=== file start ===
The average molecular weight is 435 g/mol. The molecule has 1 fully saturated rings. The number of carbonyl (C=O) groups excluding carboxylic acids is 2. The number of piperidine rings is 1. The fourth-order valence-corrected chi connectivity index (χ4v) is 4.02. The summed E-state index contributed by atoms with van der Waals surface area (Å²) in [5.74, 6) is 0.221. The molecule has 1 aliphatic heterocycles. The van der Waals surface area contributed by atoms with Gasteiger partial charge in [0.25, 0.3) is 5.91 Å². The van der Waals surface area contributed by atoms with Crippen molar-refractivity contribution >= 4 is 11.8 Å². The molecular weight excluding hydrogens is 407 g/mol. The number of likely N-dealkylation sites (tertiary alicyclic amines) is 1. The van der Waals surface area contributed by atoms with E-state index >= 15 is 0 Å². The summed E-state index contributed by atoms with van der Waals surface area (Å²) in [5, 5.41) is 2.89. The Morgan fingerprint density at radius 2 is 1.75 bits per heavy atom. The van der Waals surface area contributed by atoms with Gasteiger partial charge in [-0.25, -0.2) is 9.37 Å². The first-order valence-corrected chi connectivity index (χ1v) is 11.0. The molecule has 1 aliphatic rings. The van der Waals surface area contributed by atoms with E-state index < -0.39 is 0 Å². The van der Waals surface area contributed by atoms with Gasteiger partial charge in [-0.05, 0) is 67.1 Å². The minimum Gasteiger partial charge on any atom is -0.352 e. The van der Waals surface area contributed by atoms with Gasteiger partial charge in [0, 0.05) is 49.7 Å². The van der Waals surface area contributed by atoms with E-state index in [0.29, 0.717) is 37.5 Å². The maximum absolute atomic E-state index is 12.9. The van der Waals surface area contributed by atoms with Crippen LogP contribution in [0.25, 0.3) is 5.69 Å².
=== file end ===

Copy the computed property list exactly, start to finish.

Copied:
The average molecular weight is 435 g/mol. The molecule has 1 fully saturated rings. The number of carbonyl (C=O) groups excluding carboxylic acids is 2. The number of piperidine rings is 1. The fourth-order valence-corrected chi connectivity index (χ4v) is 4.02. The summed E-state index contributed by atoms with van der Waals surface area (Å²) in [5.74, 6) is 0.221. The molecule has 1 aliphatic heterocycles. The van der Waals surface area contributed by atoms with Gasteiger partial charge in [0.25, 0.3) is 5.91 Å². The van der Waals surface area contributed by atoms with Crippen molar-refractivity contribution >= 4 is 11.8 Å². The molecular weight excluding hydrogens is 407 g/mol. The number of likely N-dealkylation sites (tertiary alicyclic amines) is 1. The van der Waals surface area contributed by atoms with E-state index >= 15 is 0 Å². The summed E-state index contributed by atoms with van der Waals surface area (Å²) in [5, 5.41) is 2.89. The Morgan fingerprint density at radius 2 is 1.75 bits per heavy atom. The van der Waals surface area contributed by atoms with Gasteiger partial charge in [-0.25, -0.2) is 9.37 Å². The first-order valence-corrected chi connectivity index (χ1v) is 11.0. The molecule has 1 aliphatic rings. The van der Waals surface area contributed by atoms with E-state index < -0.39 is 0 Å². The van der Waals surface area contributed by atoms with Gasteiger partial charge in [-0.05, 0) is 67.1 Å². The minimum Gasteiger partial charge on any atom is -0.352 e. The van der Waals surface area contributed by atoms with Gasteiger partial charge in [0, 0.05) is 49.7 Å². The van der Waals surface area contributed by atoms with E-state index in [0.29, 0.717) is 37.5 Å². The maximum absolute atomic E-state index is 12.9. The van der Waals surface area contributed by atoms with Crippen LogP contribution in [0.25, 0.3) is 5.69 Å².